Every day we look at our phones and the world doesn’t seem to get any better. Forests are burning. The ocean is rising. The pandemic is raging. People are dying.
And it’s making people rightfully angry.
Time and time again, the answer is clear: we need to stop relying on fossil fuels. They account for 85 percent of global energy while contributing to two thirds of the world’s greenhouse gas emissions. Only a select few continue to prosper from oil, but their reign is coming to an end.
We beg and plead and protest governments and businesses to make change. And it seems like they’re getting the message.
The UK announced its plans to host Cop26, the UN climate summit that will take place in September 2021. Bedrocks of industry like BlackRock and BP are reluctantly accepting the inevitable and making the shift towards renewable energy. Even Alaska, the US state that pays their residents an oil dividend, is considering renewable energy endeavors.
The future is green — there’s no denying it. Hiro Mizuno, the newest member of the Tesla Board of Directors, recently stated “In the market where ESG is becoming mainstream, purpose- or mission-driven businesses will gain long term investor support.”
As the world concludes the third quarter of 2020, and possibly the second wave of COVID-19 is on the rise, businesses and governments alike are taking action on green initiatives.
Tesla Reinforces Its Position as the Poster Child for Electric Vehicles
Energy storage is a hot topic when it comes to green energy. But for electric vehicles (EV), batteries are literally the fuel that keep the cars running. Tesla announced their latest efforts to not just produce more batteries, but to improve the design.
Their most popular vehicle, the Model S, can travel 402 miles on a single charge. They plan for the next generation of batteries to have 16 percent more range, although they’ve also announced that their new Model S Plaid (to be released in late 2021) will have a range of 520 miles.
And by producing a better battery, the company hopes to offer a quality EV at a reduced price. This comes as no surprise, especially in light of the China’s extended subsidies for EVs. Earlier this year, Tesla lowered the price of its Model 3 to 291,800 yuan ($41,318) so that buyers could still benefit from the subsidy (a maximum of 300,000 yuan).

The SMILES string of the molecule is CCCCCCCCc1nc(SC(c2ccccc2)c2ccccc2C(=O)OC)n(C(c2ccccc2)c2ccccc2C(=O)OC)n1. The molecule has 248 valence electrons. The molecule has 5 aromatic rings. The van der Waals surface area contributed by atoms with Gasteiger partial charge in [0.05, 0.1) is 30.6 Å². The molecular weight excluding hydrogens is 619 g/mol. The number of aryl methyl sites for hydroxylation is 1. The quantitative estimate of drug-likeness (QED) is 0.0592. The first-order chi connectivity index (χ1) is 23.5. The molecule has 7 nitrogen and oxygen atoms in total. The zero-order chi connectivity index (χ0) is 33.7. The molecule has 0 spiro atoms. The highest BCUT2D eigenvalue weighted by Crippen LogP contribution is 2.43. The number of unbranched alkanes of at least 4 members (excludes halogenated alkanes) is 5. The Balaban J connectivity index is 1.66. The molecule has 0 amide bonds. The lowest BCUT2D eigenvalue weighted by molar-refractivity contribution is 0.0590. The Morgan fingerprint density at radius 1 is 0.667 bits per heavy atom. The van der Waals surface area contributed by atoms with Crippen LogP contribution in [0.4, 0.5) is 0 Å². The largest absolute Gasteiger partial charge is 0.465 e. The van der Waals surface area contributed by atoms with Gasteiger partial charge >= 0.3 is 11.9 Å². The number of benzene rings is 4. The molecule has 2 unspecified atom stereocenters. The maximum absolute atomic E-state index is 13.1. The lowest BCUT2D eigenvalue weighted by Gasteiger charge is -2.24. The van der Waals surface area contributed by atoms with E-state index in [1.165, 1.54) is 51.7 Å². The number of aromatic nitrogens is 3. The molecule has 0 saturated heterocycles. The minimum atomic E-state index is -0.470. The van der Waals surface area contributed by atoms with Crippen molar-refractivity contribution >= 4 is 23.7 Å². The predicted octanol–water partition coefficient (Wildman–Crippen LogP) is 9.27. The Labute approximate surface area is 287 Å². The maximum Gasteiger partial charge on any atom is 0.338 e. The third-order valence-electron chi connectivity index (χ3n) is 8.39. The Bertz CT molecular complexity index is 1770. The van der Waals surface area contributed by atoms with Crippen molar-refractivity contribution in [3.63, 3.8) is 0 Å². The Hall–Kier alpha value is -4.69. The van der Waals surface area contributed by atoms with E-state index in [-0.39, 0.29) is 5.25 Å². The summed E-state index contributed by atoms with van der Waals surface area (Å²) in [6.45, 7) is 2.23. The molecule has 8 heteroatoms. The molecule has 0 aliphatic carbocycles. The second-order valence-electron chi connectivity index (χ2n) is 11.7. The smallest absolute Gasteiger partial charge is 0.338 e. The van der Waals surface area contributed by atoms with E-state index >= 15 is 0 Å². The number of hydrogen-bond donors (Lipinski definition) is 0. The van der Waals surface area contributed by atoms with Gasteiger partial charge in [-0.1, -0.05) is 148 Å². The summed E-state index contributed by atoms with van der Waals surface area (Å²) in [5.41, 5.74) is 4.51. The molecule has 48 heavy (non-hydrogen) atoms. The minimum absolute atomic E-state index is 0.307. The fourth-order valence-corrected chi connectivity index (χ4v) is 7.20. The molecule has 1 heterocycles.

The company is smart to appeal to the country: China bought more than 25 million vehicles in 2019 alone. And with their recently opened factory in Shanghai, it would be a disadvantage for Tesla not to meet the subsidy threshold.
After announcing their goals to manufacture a car that retails at $25,000, to decrease the cost of batteries, and to release their Model S Plaid for $140,000, their shares dipped 4 percent. But beyond profits, Tesla represents so much more to the future. It seems nothing can stop them from leading the way into the new green era.
New York’s Governors Island Will Be a Research Station
New York recently concluded Climate Week, during which numerous governmental bodies and businesses pledged to decrease their carbon emissions by 2050. Additionally, experts and professionals from all over the world delivered online presentations about smart buildings, green legislation, and ESG investing.
Perhaps more exciting was their announcement to build a climate solutions center on Governors Island. The coronavirus epidemic has served as a wake-up call for many to take action, and New York is no different. The Trust of Governors Island plans to create 8,000 new jobs and generate $1 billion in economic impact for the city.
They hope to invite academic researchers, commercial innovators, and environmental justice organizations to join the initiative. And once the center is up and running, they also intend to host visitors for events and conversations about climate change solutions.
The new climate solutions center has incredible potential not just to attract more business, but to paint a vision of a green utopia. New York isn’t afraid to make the future happen — other cities will be wise to follow suit.
Friday Climate Strikes Resume
Since the beginning of the coronavirus pandemic, the Friday climate strikes have been on pause. But students around the world resumed their weekly protests during the conclusion of Climate Week on 25 September.
Students activists Greta Thunberg and Vanessa Nakate used the opportunity to highlight the most affected people and areas as a result of global warming. Countries such as Sudan and Ethiopia have been devastated by flooding, which threatens health and food security in multiple regions.
While most participants have moved their protests online, they continue to call on leaders all around the world to prioritize climate change in their policies and actions. They want to remind decision makers that climate change hasn’t stopped as the coronavirus pandemic continues to ravish the globe.
21st Century Power
Taking meaningful action on climate change is necessary for any business or government to succeed over the next couple decades. As Elon Musk stated in his address to shareholders, “By how many years did we accelerate sustainable energy? That’s the true metric of success.”
The world knows that decarbonizing energy today will slow the devastation of climate change, and hopefully curb it altogether. And so the race to be the next Rockefellers and superpower of green energy has started. Businesses need to get in the game if they want to survive the green leap forward.